The discriminatory power of the model between readmitted patients and those not readmitted was calculated using the C-statistic with 95% CIs.49 Analyses were performed using IBM SPSS Statistical package V.23.0 and the PROCESS macro (V.3.1, model 80).46
Descriptive statistics and intercorrelations
A total of 1013 hospitalised patients at six internal-medicine wards were invited to participate in the study. As previously reported,22 23 of the 675 baseline participants, 338 (33.3%) refused participation because of fatigue or not feeling well enough to complete a questionnaire, and 76 were lost to follow-up because of: death during the index hospitalisation (n=14), transfer to a different unit or different hospital (n=21), length of stay of more than 30 days (n=2) or refusal to participate in the follow-up telephone survey (n=39). Those lost to follow-up were not different from the final study sample (599 patients) in their demographic characteristics (age, sex and native language).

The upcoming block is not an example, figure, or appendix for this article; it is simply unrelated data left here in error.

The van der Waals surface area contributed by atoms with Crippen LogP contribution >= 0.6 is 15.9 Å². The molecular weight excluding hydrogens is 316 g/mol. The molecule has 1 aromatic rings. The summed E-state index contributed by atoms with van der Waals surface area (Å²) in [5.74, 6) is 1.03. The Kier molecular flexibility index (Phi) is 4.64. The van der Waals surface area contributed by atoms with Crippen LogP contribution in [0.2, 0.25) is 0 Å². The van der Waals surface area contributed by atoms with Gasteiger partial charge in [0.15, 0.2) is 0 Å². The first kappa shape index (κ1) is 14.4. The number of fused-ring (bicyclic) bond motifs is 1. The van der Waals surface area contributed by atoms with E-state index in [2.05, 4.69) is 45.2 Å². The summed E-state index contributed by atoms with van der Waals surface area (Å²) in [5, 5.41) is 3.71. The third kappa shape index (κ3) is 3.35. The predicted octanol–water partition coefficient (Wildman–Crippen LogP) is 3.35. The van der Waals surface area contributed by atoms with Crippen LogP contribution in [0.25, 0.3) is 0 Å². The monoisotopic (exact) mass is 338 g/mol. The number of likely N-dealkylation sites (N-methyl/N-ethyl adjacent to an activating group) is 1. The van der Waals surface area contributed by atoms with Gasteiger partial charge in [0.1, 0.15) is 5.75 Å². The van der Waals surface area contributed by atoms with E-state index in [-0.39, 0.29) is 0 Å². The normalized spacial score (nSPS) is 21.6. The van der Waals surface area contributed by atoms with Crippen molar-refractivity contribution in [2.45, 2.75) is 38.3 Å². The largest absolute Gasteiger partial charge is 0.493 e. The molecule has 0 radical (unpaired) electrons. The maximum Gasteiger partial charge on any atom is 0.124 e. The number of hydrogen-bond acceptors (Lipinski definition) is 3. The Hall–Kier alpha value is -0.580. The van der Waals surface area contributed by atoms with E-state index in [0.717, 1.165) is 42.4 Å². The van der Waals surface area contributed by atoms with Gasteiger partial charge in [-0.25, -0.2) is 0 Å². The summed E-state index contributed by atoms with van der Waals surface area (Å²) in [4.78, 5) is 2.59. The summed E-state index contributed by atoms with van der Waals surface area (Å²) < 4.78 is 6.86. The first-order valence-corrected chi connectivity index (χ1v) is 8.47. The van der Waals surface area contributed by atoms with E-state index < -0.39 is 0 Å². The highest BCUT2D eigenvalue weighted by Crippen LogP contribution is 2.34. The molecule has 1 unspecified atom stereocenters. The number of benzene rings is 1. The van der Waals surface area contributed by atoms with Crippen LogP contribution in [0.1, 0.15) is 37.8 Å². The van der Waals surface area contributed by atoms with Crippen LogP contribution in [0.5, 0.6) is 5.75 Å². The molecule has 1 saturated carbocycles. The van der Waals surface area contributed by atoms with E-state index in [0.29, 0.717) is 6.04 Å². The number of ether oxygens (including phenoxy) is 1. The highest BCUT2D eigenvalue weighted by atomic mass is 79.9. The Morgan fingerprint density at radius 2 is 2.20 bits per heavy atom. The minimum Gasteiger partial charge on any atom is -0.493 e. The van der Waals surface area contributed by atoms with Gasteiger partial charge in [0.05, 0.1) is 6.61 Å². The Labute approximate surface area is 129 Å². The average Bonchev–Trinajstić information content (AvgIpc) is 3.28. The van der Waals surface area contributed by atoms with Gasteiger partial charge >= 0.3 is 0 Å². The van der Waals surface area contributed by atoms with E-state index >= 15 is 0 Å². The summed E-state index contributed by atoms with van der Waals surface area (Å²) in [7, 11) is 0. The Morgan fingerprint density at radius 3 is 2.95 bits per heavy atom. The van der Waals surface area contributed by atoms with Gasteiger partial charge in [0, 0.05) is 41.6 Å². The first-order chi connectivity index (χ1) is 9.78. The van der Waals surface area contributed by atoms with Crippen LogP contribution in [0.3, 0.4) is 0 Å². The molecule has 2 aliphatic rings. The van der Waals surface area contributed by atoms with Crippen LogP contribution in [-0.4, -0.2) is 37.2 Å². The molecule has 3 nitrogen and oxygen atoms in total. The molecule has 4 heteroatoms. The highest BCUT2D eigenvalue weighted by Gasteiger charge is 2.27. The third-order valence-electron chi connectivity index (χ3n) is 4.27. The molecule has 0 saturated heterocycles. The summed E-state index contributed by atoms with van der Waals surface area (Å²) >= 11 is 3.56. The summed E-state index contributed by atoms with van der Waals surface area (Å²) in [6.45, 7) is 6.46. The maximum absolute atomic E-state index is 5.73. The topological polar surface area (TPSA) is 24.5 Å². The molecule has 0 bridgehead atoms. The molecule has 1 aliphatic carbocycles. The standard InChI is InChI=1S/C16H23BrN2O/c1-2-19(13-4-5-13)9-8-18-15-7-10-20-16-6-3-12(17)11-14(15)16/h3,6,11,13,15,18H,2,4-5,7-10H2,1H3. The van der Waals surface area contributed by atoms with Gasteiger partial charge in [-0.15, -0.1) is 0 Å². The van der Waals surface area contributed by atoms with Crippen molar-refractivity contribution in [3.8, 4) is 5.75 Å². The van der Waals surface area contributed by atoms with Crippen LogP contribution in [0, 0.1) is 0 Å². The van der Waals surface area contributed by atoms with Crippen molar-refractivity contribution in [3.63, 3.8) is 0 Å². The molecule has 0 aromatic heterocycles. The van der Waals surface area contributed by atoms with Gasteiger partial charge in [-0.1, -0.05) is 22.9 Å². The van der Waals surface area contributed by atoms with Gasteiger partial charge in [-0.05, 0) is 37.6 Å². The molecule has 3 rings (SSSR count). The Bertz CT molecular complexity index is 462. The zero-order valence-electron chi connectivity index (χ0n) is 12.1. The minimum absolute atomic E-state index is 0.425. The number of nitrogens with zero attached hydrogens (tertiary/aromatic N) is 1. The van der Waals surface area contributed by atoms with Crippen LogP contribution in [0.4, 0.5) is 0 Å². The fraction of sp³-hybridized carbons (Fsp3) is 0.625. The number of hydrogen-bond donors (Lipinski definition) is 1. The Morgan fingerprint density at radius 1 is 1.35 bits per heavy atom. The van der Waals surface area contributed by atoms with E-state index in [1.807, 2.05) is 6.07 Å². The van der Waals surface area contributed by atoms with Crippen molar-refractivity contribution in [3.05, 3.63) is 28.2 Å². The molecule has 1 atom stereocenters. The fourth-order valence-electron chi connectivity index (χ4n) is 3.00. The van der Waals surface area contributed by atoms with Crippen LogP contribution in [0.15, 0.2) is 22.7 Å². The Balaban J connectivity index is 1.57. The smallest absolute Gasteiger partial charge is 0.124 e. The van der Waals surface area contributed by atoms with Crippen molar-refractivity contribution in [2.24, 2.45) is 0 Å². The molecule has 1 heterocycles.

The table 1 presents characteristics of participants for the entire sample and for those with and without readmission. One hundred and one participants (17%) were readmitted within 30 days of discharge. Participants who were readmitted rated their internal HLC and powerful others HLC significantly lower, and their chance HLC significantly higher, and had lower levels of family collectivism and lower health literacy than non-readmitted patients. At the discharge briefings, there was less use of the teach-back method, providers’ cultural competence was rated lower and there were fewer at-discharge provisions in readmitted versus non-readmitted patients. Readmitted patients also had lower CTM scores than non-readmitted patients (p<0.01). Additionally, readmitted patients had one more hospitalisation in the previous year, had more chronic conditions and were of poorer physical, mental and functional status than non-readmitted patients (p<0.01).